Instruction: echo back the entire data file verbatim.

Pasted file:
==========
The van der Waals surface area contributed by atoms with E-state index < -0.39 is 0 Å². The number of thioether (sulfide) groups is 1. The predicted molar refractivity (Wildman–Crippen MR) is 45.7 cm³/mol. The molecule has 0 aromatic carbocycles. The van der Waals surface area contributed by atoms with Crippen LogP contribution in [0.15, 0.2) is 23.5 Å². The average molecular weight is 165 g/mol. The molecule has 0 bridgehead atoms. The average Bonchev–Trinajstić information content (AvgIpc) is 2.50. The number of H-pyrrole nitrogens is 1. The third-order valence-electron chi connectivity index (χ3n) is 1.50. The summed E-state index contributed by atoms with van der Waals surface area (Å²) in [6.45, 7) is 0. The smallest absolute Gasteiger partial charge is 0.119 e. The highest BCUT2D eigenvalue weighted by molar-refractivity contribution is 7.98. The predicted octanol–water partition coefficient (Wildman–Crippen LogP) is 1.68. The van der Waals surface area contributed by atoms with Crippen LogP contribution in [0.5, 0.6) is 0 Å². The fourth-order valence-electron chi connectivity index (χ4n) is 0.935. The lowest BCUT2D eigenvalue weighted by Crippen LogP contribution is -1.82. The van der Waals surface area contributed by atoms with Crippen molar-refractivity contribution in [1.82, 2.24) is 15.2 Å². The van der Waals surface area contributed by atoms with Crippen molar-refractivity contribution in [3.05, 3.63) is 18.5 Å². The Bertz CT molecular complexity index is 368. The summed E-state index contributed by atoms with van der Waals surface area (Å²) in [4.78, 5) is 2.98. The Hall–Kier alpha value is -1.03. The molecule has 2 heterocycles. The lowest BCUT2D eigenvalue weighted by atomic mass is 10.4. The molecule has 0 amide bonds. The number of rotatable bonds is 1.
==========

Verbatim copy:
The van der Waals surface area contributed by atoms with E-state index < -0.39 is 0 Å². The number of thioether (sulfide) groups is 1. The predicted molar refractivity (Wildman–Crippen MR) is 45.7 cm³/mol. The molecule has 0 aromatic carbocycles. The van der Waals surface area contributed by atoms with Crippen LogP contribution in [0.15, 0.2) is 23.5 Å². The average molecular weight is 165 g/mol. The molecule has 0 bridgehead atoms. The average Bonchev–Trinajstić information content (AvgIpc) is 2.50. The number of H-pyrrole nitrogens is 1. The third-order valence-electron chi connectivity index (χ3n) is 1.50. The summed E-state index contributed by atoms with van der Waals surface area (Å²) in [6.45, 7) is 0. The smallest absolute Gasteiger partial charge is 0.119 e. The highest BCUT2D eigenvalue weighted by molar-refractivity contribution is 7.98. The predicted octanol–water partition coefficient (Wildman–Crippen LogP) is 1.68. The van der Waals surface area contributed by atoms with Crippen LogP contribution in [0.5, 0.6) is 0 Å². The fourth-order valence-electron chi connectivity index (χ4n) is 0.935. The lowest BCUT2D eigenvalue weighted by Crippen LogP contribution is -1.82. The van der Waals surface area contributed by atoms with Crippen molar-refractivity contribution in [1.82, 2.24) is 15.2 Å². The van der Waals surface area contributed by atoms with Crippen molar-refractivity contribution in [3.05, 3.63) is 18.5 Å². The Bertz CT molecular complexity index is 368. The summed E-state index contributed by atoms with van der Waals surface area (Å²) in [4.78, 5) is 2.98. The Hall–Kier alpha value is -1.03. The molecule has 2 heterocycles. The lowest BCUT2D eigenvalue weighted by atomic mass is 10.4. The molecule has 0 amide bonds. The number of rotatable bonds is 1.